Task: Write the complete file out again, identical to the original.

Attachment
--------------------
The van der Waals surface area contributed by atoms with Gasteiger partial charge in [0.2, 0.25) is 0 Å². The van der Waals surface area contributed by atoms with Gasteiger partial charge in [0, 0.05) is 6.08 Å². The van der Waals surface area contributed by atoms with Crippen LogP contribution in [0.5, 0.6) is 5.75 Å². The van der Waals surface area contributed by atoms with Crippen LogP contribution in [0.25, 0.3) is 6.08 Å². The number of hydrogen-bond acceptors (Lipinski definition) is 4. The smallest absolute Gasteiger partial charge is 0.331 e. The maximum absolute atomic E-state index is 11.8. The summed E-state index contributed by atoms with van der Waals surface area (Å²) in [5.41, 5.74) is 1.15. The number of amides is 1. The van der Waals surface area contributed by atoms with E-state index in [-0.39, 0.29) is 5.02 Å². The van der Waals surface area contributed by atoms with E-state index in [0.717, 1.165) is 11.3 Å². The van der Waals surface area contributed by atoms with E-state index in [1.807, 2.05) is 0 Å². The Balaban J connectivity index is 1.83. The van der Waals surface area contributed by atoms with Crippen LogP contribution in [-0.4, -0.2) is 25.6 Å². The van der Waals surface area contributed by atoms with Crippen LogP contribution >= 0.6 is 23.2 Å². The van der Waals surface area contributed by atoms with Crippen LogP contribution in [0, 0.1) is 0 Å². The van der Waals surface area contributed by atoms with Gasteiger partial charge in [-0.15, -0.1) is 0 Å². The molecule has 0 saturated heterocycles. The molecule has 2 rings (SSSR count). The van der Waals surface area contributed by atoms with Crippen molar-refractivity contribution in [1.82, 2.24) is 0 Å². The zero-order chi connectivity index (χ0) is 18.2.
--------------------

The van der Waals surface area contributed by atoms with Gasteiger partial charge in [0.2, 0.25) is 0 Å². The van der Waals surface area contributed by atoms with Gasteiger partial charge in [0, 0.05) is 6.08 Å². The van der Waals surface area contributed by atoms with Crippen LogP contribution in [0.5, 0.6) is 5.75 Å². The van der Waals surface area contributed by atoms with Crippen LogP contribution in [0.25, 0.3) is 6.08 Å². The number of hydrogen-bond acceptors (Lipinski definition) is 4. The smallest absolute Gasteiger partial charge is 0.331 e. The maximum absolute atomic E-state index is 11.8. The summed E-state index contributed by atoms with van der Waals surface area (Å²) in [5.41, 5.74) is 1.15. The number of amides is 1. The van der Waals surface area contributed by atoms with E-state index in [-0.39, 0.29) is 5.02 Å². The van der Waals surface area contributed by atoms with E-state index in [0.717, 1.165) is 11.3 Å². The van der Waals surface area contributed by atoms with E-state index in [1.807, 2.05) is 0 Å². The Balaban J connectivity index is 1.83. The van der Waals surface area contributed by atoms with Crippen LogP contribution in [-0.4, -0.2) is 25.6 Å². The van der Waals surface area contributed by atoms with Crippen LogP contribution >= 0.6 is 23.2 Å². The van der Waals surface area contributed by atoms with Crippen LogP contribution in [0, 0.1) is 0 Å². The van der Waals surface area contributed by atoms with Gasteiger partial charge in [-0.15, -0.1) is 0 Å². The molecule has 0 saturated heterocycles. The molecule has 2 rings (SSSR count). The van der Waals surface area contributed by atoms with Crippen molar-refractivity contribution in [1.82, 2.24) is 0 Å². The zero-order chi connectivity index (χ0) is 18.2.